3

It's easy to ask questions about shopping:

  • Company A says that their product is better than company B's. Is that true?
  • Company C says their product does X. Is that true?
  • Product D costs more than product E. But why, and is it really worth it?

The claims are kind of notable (i.e. just look at the company's advertising). Are they on-topic?

6

Yes, let them in, with two provisos.

1) To date, we haven't seen any problems, but if they prove to be a problem, we can change the policy.

For example, if we find our site covered with spam about "My company claims that our new ULTIMATIUM™ razor with 26 individual blades has the most blades on the market, and costs less than $5 per blade. Is that true?" we can work out how to limit it.

[Update: Looks like we have had some problems. See this related meta-question.]

2) As always, they must be legitimate claims that can be answered objectively and with empirical evidence. The general question of "Is product A better than product B?" is a subjective one; a StackExchange is not the best place to discuss that.

  • Would you vote to reopen the different brands of tuna question, then? – ChrisW Jun 23 '11 at 2:21
  • I hadn't seen that before. No, not because it is a question about products on the market, but because there is no claim there to investigate. – Oddthinking Jun 23 '11 at 2:37
  • The premise is that there are different brands at different prices, that different prices are an implied claim that some are better than others (some are explicitly described as "premium brands"), but the OP is sceptical about what the differences might be and about whether the differences in price are justified, or a scam. – ChrisW Jun 23 '11 at 2:51
  • "Premium" and "better" are a weasel words used in marketing to avoid actually making claims. They don't have any real meaning (e.g. two competing brands could both be better than the other.) – Oddthinking Jun 23 '11 at 3:07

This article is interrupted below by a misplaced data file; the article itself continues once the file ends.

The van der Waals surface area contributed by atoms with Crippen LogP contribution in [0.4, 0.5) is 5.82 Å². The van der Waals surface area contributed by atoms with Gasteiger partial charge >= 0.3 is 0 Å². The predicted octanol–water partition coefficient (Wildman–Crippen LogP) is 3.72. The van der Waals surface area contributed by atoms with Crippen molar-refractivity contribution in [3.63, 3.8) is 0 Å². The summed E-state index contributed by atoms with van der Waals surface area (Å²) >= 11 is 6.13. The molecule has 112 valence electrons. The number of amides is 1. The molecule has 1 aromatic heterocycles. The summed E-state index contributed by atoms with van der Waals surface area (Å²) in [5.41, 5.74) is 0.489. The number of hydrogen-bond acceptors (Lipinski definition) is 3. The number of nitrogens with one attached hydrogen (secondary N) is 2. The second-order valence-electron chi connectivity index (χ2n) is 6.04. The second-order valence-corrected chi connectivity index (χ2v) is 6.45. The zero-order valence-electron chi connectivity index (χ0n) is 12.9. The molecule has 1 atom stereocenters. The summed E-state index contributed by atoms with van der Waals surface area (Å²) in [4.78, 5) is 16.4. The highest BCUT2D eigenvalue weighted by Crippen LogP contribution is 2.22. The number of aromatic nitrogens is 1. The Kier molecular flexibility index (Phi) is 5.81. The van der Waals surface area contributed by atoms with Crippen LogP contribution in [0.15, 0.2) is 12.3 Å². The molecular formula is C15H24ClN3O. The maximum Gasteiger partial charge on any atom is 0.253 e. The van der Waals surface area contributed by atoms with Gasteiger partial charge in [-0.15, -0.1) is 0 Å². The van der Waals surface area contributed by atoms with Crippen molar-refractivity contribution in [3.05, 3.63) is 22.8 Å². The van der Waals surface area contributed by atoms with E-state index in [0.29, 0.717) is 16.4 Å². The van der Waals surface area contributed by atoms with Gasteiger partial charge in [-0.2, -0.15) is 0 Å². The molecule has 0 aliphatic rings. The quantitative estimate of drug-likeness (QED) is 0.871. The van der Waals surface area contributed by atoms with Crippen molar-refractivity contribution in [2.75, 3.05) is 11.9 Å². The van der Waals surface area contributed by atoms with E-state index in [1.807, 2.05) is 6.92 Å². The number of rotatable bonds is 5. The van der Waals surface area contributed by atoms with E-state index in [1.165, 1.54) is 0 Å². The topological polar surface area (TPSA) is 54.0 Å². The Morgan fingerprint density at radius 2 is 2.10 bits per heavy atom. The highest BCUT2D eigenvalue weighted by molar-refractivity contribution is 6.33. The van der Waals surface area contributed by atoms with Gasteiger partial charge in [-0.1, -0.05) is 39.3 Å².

• So of the 3 examples that I gave in my OP, you would disagree with the first ("better"), and with the third ("worth it")? Is the second category of claim then (which is actually the narrowest: "product X can do Y") the only one that's on-topic? – ChrisW Jun 23 '11 at 3:11
  • Good question. Yes, I disagree with the first, and agree with the second. The third depends. "Metallic paint for my new car costs more and they claim it makes it looks better. Is it worth it?" Subjective, off-topic. "Rust-proofing spray for my new car costs more and they claim it makes it last longer. Is it worth it?" Objective economic decision, answerable by scientific facts and figures, on-topic. – Oddthinking Jun 23 '11 at 3:24
  • What about the tuna question: "It costs more and I don't know why. Is it worth it?" – ChrisW Jun 23 '11 at 3:27
  • Also, when you have time, would you edit your answer to include your above comments. – ChrisW Jun 23 '11 at 4:07
  • Edited as requested. The tuna OP admits he can taste the difference and there is a calorie difference. Already it is subjective. (I would say the extra price is, in no way, worth it, but that's because I hate the taste of tuna, and spending more money on it would be more wasteful, but that's clearly subjective!) – Oddthinking Jun 23 '11 at 6:27
  • As the original poster of the "tuna" question, can I clarify that the question is not about any specific brand - it's more to do with the concept of how can a wild animal food stuff be marketed as of higher or lower quality? I did add a further comment showing some evidence towards a possible answer mentioning fishing techniques, age of the fish etc oregonschoice.com/articles.php?article_id=8 – TrojanName Jun 23 '11 at 11:03